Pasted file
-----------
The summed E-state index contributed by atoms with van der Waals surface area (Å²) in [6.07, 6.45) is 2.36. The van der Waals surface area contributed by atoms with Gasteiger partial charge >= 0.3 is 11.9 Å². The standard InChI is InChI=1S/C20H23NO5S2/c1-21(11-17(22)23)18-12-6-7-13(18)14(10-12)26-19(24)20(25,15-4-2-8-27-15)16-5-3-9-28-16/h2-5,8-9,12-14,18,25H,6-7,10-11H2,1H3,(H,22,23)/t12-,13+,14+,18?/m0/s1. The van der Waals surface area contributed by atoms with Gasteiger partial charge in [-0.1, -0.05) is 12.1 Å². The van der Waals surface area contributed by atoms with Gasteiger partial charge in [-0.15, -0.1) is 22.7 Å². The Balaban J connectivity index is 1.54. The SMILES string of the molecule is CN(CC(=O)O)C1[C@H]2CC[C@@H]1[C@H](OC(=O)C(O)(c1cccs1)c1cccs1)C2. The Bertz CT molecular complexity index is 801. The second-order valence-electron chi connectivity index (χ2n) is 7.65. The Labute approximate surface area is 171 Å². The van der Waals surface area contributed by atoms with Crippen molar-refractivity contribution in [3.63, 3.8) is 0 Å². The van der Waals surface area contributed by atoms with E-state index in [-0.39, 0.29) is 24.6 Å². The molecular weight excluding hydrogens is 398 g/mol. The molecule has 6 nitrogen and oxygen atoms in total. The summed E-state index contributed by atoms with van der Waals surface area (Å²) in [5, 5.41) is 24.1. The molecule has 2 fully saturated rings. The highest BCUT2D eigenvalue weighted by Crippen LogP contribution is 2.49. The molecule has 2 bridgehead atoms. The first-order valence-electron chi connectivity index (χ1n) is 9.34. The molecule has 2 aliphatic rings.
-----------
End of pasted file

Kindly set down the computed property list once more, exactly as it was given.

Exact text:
The summed E-state index contributed by atoms with van der Waals surface area (Å²) in [6.07, 6.45) is 2.36. The van der Waals surface area contributed by atoms with Gasteiger partial charge >= 0.3 is 11.9 Å². The standard InChI is InChI=1S/C20H23NO5S2/c1-21(11-17(22)23)18-12-6-7-13(18)14(10-12)26-19(24)20(25,15-4-2-8-27-15)16-5-3-9-28-16/h2-5,8-9,12-14,18,25H,6-7,10-11H2,1H3,(H,22,23)/t12-,13+,14+,18?/m0/s1. The van der Waals surface area contributed by atoms with Gasteiger partial charge in [-0.1, -0.05) is 12.1 Å². The van der Waals surface area contributed by atoms with Gasteiger partial charge in [-0.15, -0.1) is 22.7 Å². The Balaban J connectivity index is 1.54. The SMILES string of the molecule is CN(CC(=O)O)C1[C@H]2CC[C@@H]1[C@H](OC(=O)C(O)(c1cccs1)c1cccs1)C2. The Bertz CT molecular complexity index is 801. The second-order valence-electron chi connectivity index (χ2n) is 7.65. The Labute approximate surface area is 171 Å². The van der Waals surface area contributed by atoms with Crippen molar-refractivity contribution in [3.63, 3.8) is 0 Å². The van der Waals surface area contributed by atoms with E-state index in [-0.39, 0.29) is 24.6 Å². The molecular weight excluding hydrogens is 398 g/mol. The molecule has 6 nitrogen and oxygen atoms in total. The summed E-state index contributed by atoms with van der Waals surface area (Å²) in [5, 5.41) is 24.1. The molecule has 2 fully saturated rings. The highest BCUT2D eigenvalue weighted by Crippen LogP contribution is 2.49. The molecule has 2 bridgehead atoms. The first-order valence-electron chi connectivity index (χ1n) is 9.34. The molecule has 2 aliphatic rings.